From Publishers Weekly
Today there are fewer than two million Jews in Europe, compared with 10 million in 1939. Brandeis history professor Wasserstein predicts that, as Europe's Jews continue to assimilate, intermarry and maintain an extremely low birthrate, the European Jewish community will become virtually extinct?both as a population group and as a cultural entity?unless Jews launch a revival of Hebrew and Yiddish culture. A provocative source for everyone concerned with the fate of European and indeed American Jewry, this history delineates Jewish postwar reconstruction, upward mobility and a traumatizing coming to terms with the past among Jews of western and eastern Europe, even as they faced resurgent anti-Semitism and nationalist xenophobia. His chronicle includes in-depth discussions of Soviet Jewish emigration, Christian?Jewish relations and the Jewish communities of England, France, Germany, Poland and Hungary.
Copyright 1996 Reed Business Information, Inc.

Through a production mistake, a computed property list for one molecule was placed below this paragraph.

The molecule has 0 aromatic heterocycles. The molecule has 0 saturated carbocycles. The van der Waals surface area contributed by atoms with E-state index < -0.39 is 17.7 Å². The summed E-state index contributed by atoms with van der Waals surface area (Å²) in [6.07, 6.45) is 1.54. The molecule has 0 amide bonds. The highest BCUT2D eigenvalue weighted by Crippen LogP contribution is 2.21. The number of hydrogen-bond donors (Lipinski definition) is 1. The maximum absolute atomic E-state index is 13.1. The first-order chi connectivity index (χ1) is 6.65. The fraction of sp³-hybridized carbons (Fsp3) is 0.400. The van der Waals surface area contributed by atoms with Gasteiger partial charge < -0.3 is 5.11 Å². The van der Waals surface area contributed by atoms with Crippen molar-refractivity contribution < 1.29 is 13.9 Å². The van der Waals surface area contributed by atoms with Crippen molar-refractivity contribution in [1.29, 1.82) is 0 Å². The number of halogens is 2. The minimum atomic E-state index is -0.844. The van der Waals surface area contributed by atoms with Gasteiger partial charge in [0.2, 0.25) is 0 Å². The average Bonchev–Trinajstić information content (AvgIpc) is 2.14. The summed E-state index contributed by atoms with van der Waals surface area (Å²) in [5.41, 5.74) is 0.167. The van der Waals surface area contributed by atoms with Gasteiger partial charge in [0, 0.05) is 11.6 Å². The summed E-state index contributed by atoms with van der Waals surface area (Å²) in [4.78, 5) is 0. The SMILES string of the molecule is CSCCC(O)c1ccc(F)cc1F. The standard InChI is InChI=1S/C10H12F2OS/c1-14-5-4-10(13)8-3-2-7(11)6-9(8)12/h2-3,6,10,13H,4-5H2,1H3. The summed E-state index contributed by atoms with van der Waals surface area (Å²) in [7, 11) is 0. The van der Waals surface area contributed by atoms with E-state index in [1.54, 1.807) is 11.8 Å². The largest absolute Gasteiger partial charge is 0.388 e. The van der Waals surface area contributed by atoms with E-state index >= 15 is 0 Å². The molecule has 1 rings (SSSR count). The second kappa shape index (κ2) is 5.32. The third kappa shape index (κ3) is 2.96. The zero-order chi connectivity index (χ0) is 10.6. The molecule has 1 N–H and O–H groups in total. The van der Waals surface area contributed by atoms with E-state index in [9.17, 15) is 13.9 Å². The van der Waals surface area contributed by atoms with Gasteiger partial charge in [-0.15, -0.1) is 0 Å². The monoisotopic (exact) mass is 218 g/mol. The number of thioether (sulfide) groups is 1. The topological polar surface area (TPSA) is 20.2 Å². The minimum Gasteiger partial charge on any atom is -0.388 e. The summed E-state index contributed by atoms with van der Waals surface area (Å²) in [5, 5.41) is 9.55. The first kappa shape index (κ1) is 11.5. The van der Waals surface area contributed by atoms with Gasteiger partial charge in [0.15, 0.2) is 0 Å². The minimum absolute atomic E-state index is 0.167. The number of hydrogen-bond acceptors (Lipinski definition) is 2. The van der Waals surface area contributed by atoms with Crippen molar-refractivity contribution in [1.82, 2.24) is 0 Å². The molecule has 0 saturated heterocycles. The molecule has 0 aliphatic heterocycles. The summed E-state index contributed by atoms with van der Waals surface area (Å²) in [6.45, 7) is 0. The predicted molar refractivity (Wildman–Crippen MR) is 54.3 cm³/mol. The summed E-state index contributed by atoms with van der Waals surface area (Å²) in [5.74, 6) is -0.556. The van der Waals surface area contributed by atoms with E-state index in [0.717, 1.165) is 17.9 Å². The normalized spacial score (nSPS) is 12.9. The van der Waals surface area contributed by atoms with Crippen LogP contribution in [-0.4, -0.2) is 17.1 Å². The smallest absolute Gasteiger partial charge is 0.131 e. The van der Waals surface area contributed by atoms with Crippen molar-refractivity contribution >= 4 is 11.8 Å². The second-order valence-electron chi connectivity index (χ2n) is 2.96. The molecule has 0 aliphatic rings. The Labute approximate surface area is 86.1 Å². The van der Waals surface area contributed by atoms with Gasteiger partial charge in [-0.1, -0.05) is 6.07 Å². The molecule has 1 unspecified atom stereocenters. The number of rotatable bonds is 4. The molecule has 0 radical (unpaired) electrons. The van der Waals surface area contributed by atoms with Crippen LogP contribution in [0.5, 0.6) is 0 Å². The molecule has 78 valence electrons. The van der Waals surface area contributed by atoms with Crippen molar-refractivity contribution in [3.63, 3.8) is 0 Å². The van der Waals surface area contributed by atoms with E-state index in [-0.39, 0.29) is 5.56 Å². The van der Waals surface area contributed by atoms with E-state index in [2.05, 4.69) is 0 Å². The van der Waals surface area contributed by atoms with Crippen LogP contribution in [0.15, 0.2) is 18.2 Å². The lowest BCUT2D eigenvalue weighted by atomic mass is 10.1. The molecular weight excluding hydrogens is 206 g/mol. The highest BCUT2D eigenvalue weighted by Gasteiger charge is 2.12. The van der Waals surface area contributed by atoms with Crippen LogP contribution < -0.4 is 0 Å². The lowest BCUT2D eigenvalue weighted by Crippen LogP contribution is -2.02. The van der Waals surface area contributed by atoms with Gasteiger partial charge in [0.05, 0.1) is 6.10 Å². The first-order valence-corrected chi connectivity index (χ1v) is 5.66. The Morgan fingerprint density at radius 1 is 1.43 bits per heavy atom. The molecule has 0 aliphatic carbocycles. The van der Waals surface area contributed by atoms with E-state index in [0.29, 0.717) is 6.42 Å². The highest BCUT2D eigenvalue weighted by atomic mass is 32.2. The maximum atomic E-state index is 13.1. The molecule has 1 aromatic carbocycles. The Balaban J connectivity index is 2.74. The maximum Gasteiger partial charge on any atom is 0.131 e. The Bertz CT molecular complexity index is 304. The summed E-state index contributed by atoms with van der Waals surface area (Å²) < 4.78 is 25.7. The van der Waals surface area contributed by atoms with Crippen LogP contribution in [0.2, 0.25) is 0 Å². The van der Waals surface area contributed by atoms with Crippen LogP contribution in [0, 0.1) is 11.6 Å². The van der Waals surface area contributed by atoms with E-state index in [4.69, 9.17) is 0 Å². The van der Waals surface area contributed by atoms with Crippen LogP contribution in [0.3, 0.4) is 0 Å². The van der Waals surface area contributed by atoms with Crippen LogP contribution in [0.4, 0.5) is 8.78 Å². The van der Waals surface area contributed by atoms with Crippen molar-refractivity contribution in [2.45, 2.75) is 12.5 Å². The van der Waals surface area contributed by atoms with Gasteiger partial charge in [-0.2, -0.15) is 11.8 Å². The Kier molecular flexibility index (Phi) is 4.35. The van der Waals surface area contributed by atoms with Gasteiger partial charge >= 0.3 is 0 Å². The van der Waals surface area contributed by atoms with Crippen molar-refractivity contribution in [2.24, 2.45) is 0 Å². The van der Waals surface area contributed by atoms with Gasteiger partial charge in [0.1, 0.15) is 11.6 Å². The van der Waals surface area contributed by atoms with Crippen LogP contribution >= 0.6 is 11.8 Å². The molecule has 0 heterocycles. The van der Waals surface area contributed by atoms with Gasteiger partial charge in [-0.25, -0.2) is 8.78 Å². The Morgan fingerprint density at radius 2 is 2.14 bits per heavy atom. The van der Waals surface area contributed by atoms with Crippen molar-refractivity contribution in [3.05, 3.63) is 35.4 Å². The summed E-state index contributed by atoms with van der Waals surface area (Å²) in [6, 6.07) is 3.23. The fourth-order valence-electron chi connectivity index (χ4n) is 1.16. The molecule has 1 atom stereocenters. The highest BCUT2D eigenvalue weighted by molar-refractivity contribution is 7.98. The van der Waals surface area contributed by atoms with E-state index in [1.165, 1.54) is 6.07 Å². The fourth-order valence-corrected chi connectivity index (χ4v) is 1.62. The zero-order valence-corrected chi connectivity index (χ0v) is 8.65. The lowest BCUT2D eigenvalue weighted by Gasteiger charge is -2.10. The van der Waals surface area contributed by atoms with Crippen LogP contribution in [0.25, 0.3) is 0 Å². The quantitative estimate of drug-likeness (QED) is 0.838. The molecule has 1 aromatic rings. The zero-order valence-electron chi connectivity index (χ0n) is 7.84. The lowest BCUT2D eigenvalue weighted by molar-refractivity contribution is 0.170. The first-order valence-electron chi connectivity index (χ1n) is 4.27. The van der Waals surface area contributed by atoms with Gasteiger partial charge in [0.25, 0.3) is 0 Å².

Wasserstein points out in this exceptional social and political history that in 1939 there were nearly 10 million Jews in Europe, but during the Holocaust more than half were murdered. By 1994, emigration and a surplus of deaths over births had reduced Europe's Jewish population again by more than half, to less than two million. Wasserstein, a professor of history at Brandeis University, predicts that by the year 2000 the number of Jews in Europe will not be much more than one million, the lowest figure since the Middle Ages. He believes that during the next two or three decades the Jews of Europe at best face slow diminution and at worst virtual extinction. (Poland's Jewish population of 3,250,000 in 1937 had been reduced to 6,000 by 1994, for example.) Wasserstein finds that Jewish languages (Hebrew, Yiddish, and Ladino) have practically died out in Europe, along with most elements of religious practice. In conclusion, his view is that survival of Europe's Jews will ultimately depend on the choices they themselves make. "If the Jews of Europe do, in the end, disappear, it will be because, as a collectivity, they lost the will to live," he sadly notes. George Cohen